- So they can refer you to another service, like a specialist doctor. They should tell you if they're going to do this.
- If they're worried that you or someone else could be in danger. Normally, they should tell you that they're going to do this, unless telling you would put someone else in danger.
If you're worried about confidentiality, you can always bring it up with the professional you're speaking to and they should tell you about the rules they have to follow.
You also have a right to see your personal information, like what your doctor has written on your medical notes.
Find out more about your right to confidentiality by understanding what it means.
If you have a disability or find learning at school difficult because of your mental health, you might have rights to extra support, like:
- A safe place to go at lunch time and between lessons
- Extra help from a teacher or assistant
- Extra time to take exams or tests
If you think you would find this useful or you want to find out more, you can talk to your school or college to find out what support is available.
You should always be involved in decisions about you, like:
- The treatment and support you get
- Who knows about your mental health problem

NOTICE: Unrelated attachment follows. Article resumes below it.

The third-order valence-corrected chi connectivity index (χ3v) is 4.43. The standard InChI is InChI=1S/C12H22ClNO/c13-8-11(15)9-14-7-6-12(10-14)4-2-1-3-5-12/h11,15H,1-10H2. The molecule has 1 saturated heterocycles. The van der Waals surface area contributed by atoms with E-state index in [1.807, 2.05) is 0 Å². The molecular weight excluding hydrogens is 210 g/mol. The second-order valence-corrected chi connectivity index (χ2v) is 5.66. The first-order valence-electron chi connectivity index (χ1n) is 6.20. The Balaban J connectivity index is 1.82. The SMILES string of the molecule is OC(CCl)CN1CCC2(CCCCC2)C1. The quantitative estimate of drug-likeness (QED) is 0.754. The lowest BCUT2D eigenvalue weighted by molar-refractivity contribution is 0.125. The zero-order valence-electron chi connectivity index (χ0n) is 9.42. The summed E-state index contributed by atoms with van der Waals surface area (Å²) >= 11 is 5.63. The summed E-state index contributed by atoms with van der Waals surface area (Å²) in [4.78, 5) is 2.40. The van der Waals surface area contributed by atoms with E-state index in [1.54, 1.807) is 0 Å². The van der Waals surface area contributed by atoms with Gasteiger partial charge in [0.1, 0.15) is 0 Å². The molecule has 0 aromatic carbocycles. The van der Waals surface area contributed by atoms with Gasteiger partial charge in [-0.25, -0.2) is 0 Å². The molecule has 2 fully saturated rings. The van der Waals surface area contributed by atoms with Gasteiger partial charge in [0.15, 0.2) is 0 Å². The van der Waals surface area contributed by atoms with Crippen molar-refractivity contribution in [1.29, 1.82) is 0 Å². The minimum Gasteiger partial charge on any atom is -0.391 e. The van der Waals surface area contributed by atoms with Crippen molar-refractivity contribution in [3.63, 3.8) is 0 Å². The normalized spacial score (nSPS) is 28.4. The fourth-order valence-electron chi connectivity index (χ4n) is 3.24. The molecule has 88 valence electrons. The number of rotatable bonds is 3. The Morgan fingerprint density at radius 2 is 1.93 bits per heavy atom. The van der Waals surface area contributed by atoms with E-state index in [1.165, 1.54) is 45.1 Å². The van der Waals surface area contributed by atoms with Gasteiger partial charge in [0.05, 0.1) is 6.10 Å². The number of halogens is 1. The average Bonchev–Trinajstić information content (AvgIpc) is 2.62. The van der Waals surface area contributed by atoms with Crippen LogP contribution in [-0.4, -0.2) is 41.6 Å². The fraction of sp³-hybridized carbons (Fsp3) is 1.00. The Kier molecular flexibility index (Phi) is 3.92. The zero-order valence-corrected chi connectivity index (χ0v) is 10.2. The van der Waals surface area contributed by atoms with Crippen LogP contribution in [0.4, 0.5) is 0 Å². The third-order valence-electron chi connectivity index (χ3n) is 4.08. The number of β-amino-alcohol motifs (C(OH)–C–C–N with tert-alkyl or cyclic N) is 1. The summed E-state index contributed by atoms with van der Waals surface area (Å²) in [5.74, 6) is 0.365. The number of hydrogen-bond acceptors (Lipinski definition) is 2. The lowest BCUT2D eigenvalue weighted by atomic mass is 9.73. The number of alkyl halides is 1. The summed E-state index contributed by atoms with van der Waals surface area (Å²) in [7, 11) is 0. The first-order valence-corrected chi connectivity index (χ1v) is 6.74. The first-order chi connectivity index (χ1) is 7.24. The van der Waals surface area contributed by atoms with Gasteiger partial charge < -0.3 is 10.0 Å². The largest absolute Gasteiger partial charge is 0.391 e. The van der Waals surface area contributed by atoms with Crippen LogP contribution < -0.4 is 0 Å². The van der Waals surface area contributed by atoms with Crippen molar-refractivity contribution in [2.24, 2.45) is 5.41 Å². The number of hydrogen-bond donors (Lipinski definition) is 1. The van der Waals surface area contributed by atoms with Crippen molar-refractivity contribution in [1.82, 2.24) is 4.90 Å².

- The support you get at school
Your views and opinions should be listened to by the people involved in your care, support and education.
If you have a mental health problem, you might have additional rights to stop you from being discriminated against. This means people shouldn't treat you unfairly because of your mental health.
This could be at school, work, or when you're receiving health or social care.
Knowing what your rights are is really important so you can tell someone if you're not getting what you should be.
If you need to go into hospital for your mental health, you have certain rights around:
- Your decision to go in and leave
- How you're treated when you stay there
- Continuing with your education
- Being able to talk to your family
- The types of treatment you have
Sometimes, you might not be able to make the decision about whether you go into hospital. This is called sectioning.
Sectioning is where you are kept in hospital to keep yourself or someone else safe. If you're sectioned, your rights might be different but your views and thoughts should still be listened to.
Hospitals and sectioning